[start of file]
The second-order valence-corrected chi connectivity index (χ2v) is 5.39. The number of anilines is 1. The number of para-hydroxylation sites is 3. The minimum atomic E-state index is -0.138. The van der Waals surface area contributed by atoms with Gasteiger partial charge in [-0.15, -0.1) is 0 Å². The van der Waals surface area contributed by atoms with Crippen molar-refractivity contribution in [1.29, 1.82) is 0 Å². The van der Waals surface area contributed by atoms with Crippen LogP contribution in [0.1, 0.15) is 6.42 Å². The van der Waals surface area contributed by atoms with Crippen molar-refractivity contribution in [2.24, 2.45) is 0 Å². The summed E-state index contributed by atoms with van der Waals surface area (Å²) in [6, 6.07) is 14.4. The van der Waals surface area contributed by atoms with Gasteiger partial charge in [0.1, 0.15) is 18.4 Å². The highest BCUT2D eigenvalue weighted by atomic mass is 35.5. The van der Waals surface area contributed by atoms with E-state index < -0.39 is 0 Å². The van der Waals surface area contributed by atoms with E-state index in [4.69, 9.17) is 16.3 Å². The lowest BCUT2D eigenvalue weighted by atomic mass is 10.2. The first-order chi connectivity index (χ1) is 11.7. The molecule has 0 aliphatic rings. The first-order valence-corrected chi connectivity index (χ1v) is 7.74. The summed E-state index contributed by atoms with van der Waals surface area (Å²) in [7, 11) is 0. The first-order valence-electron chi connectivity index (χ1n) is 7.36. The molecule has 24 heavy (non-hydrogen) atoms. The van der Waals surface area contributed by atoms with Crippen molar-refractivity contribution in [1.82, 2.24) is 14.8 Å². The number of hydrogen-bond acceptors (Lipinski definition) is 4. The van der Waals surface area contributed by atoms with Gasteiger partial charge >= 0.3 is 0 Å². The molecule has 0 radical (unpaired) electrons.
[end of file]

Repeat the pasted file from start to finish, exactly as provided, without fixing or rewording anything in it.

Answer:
The second-order valence-corrected chi connectivity index (χ2v) is 5.39. The number of anilines is 1. The number of para-hydroxylation sites is 3. The minimum atomic E-state index is -0.138. The van der Waals surface area contributed by atoms with Gasteiger partial charge in [-0.15, -0.1) is 0 Å². The van der Waals surface area contributed by atoms with Crippen molar-refractivity contribution in [1.29, 1.82) is 0 Å². The van der Waals surface area contributed by atoms with Crippen LogP contribution in [0.1, 0.15) is 6.42 Å². The van der Waals surface area contributed by atoms with Crippen molar-refractivity contribution in [2.24, 2.45) is 0 Å². The summed E-state index contributed by atoms with van der Waals surface area (Å²) in [6, 6.07) is 14.4. The van der Waals surface area contributed by atoms with Gasteiger partial charge in [0.1, 0.15) is 18.4 Å². The highest BCUT2D eigenvalue weighted by atomic mass is 35.5. The van der Waals surface area contributed by atoms with E-state index < -0.39 is 0 Å². The van der Waals surface area contributed by atoms with E-state index in [4.69, 9.17) is 16.3 Å². The lowest BCUT2D eigenvalue weighted by atomic mass is 10.2. The first-order chi connectivity index (χ1) is 11.7. The molecule has 0 aliphatic rings. The first-order valence-corrected chi connectivity index (χ1v) is 7.74. The summed E-state index contributed by atoms with van der Waals surface area (Å²) in [7, 11) is 0. The first-order valence-electron chi connectivity index (χ1n) is 7.36. The molecule has 24 heavy (non-hydrogen) atoms. The van der Waals surface area contributed by atoms with Crippen molar-refractivity contribution in [1.82, 2.24) is 14.8 Å². The number of hydrogen-bond acceptors (Lipinski definition) is 4. The van der Waals surface area contributed by atoms with Gasteiger partial charge >= 0.3 is 0 Å². The molecule has 0 radical (unpaired) electrons.